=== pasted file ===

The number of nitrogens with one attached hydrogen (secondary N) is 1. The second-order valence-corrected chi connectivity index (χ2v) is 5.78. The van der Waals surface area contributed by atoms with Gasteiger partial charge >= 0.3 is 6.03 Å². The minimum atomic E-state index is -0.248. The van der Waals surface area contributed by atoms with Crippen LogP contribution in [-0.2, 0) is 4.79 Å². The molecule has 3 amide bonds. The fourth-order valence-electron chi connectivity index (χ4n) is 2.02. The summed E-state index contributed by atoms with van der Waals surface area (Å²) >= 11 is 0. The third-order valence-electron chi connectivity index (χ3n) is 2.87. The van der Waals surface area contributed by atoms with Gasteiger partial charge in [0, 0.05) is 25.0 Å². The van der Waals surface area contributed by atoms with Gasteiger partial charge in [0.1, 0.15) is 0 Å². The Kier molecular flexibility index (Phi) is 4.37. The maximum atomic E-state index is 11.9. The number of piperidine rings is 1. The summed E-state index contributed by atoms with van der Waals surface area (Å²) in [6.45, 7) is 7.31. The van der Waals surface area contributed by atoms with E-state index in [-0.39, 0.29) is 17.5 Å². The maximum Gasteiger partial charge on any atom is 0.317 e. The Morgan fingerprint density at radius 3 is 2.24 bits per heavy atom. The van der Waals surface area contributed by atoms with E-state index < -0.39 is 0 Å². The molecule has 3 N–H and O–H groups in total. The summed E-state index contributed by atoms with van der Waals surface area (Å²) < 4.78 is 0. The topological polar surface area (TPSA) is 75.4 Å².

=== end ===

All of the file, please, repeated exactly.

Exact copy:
The number of nitrogens with one attached hydrogen (secondary N) is 1. The second-order valence-corrected chi connectivity index (χ2v) is 5.78. The van der Waals surface area contributed by atoms with Gasteiger partial charge >= 0.3 is 6.03 Å². The minimum atomic E-state index is -0.248. The van der Waals surface area contributed by atoms with Crippen LogP contribution in [-0.2, 0) is 4.79 Å². The molecule has 3 amide bonds. The fourth-order valence-electron chi connectivity index (χ4n) is 2.02. The summed E-state index contributed by atoms with van der Waals surface area (Å²) >= 11 is 0. The third-order valence-electron chi connectivity index (χ3n) is 2.87. The van der Waals surface area contributed by atoms with Gasteiger partial charge in [0, 0.05) is 25.0 Å². The van der Waals surface area contributed by atoms with Gasteiger partial charge in [0.1, 0.15) is 0 Å². The Kier molecular flexibility index (Phi) is 4.37. The maximum atomic E-state index is 11.9. The number of piperidine rings is 1. The summed E-state index contributed by atoms with van der Waals surface area (Å²) in [6.45, 7) is 7.31. The van der Waals surface area contributed by atoms with E-state index in [-0.39, 0.29) is 17.5 Å². The maximum Gasteiger partial charge on any atom is 0.317 e. The Morgan fingerprint density at radius 3 is 2.24 bits per heavy atom. The van der Waals surface area contributed by atoms with E-state index < -0.39 is 0 Å². The molecule has 3 N–H and O–H groups in total. The summed E-state index contributed by atoms with van der Waals surface area (Å²) < 4.78 is 0. The topological polar surface area (TPSA) is 75.4 Å².